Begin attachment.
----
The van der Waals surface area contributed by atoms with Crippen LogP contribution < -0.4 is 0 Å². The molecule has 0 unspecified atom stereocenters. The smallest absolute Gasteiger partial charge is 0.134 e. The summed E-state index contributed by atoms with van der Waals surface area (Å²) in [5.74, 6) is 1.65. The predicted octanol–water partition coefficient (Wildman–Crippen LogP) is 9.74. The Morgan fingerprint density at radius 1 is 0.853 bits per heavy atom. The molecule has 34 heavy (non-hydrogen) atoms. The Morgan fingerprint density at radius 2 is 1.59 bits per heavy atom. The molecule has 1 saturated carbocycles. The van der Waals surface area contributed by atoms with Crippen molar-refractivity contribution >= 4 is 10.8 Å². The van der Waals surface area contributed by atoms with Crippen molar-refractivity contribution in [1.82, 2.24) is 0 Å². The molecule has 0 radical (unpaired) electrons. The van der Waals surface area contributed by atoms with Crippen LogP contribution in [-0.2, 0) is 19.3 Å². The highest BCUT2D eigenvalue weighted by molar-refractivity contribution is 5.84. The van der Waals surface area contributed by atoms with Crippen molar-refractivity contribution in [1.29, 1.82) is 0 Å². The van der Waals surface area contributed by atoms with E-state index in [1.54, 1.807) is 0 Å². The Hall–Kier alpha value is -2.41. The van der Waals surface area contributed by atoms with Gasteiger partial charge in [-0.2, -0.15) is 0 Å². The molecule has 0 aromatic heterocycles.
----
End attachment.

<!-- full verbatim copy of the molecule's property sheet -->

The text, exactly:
The van der Waals surface area contributed by atoms with Crippen LogP contribution < -0.4 is 0 Å². The molecule has 0 unspecified atom stereocenters. The smallest absolute Gasteiger partial charge is 0.134 e. The summed E-state index contributed by atoms with van der Waals surface area (Å²) in [5.74, 6) is 1.65. The predicted octanol–water partition coefficient (Wildman–Crippen LogP) is 9.74. The Morgan fingerprint density at radius 1 is 0.853 bits per heavy atom. The molecule has 34 heavy (non-hydrogen) atoms. The Morgan fingerprint density at radius 2 is 1.59 bits per heavy atom. The molecule has 1 saturated carbocycles. The van der Waals surface area contributed by atoms with Crippen molar-refractivity contribution >= 4 is 10.8 Å². The van der Waals surface area contributed by atoms with Crippen molar-refractivity contribution in [1.82, 2.24) is 0 Å². The molecule has 0 radical (unpaired) electrons. The van der Waals surface area contributed by atoms with Crippen LogP contribution in [-0.2, 0) is 19.3 Å². The highest BCUT2D eigenvalue weighted by molar-refractivity contribution is 5.84. The van der Waals surface area contributed by atoms with Crippen molar-refractivity contribution in [1.29, 1.82) is 0 Å². The van der Waals surface area contributed by atoms with E-state index in [1.54, 1.807) is 0 Å². The Hall–Kier alpha value is -2.41. The van der Waals surface area contributed by atoms with Gasteiger partial charge in [-0.2, -0.15) is 0 Å². The molecule has 0 aromatic heterocycles.